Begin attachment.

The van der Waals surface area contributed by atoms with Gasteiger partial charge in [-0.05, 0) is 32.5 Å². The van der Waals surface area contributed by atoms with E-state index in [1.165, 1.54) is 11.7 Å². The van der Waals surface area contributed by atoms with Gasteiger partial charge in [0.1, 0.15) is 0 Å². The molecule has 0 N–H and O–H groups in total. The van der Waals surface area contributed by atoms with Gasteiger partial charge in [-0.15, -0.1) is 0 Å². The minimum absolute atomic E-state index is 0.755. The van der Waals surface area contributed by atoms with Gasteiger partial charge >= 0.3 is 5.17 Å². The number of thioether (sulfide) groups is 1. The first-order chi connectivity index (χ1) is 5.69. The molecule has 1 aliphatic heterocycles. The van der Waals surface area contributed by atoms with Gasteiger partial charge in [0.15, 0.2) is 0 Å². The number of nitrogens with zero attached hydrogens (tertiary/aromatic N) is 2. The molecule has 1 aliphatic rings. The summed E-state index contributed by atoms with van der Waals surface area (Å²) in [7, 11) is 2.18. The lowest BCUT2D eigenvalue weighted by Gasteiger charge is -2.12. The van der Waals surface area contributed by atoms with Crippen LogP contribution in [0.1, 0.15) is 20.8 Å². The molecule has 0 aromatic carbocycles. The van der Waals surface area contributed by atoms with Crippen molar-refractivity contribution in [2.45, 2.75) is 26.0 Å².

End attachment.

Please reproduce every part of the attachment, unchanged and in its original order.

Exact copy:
The van der Waals surface area contributed by atoms with Gasteiger partial charge in [-0.05, 0) is 32.5 Å². The van der Waals surface area contributed by atoms with E-state index in [1.165, 1.54) is 11.7 Å². The van der Waals surface area contributed by atoms with Gasteiger partial charge in [0.1, 0.15) is 0 Å². The molecule has 0 N–H and O–H groups in total. The van der Waals surface area contributed by atoms with Gasteiger partial charge in [-0.15, -0.1) is 0 Å². The minimum absolute atomic E-state index is 0.755. The van der Waals surface area contributed by atoms with Gasteiger partial charge >= 0.3 is 5.17 Å². The number of thioether (sulfide) groups is 1. The first-order chi connectivity index (χ1) is 5.69. The molecule has 1 aliphatic heterocycles. The van der Waals surface area contributed by atoms with Gasteiger partial charge in [0.15, 0.2) is 0 Å². The number of nitrogens with zero attached hydrogens (tertiary/aromatic N) is 2. The molecule has 1 aliphatic rings. The summed E-state index contributed by atoms with van der Waals surface area (Å²) in [7, 11) is 2.18. The lowest BCUT2D eigenvalue weighted by Gasteiger charge is -2.12. The van der Waals surface area contributed by atoms with Crippen LogP contribution in [0.1, 0.15) is 20.8 Å². The molecule has 0 aromatic carbocycles. The van der Waals surface area contributed by atoms with Crippen molar-refractivity contribution in [2.45, 2.75) is 26.0 Å².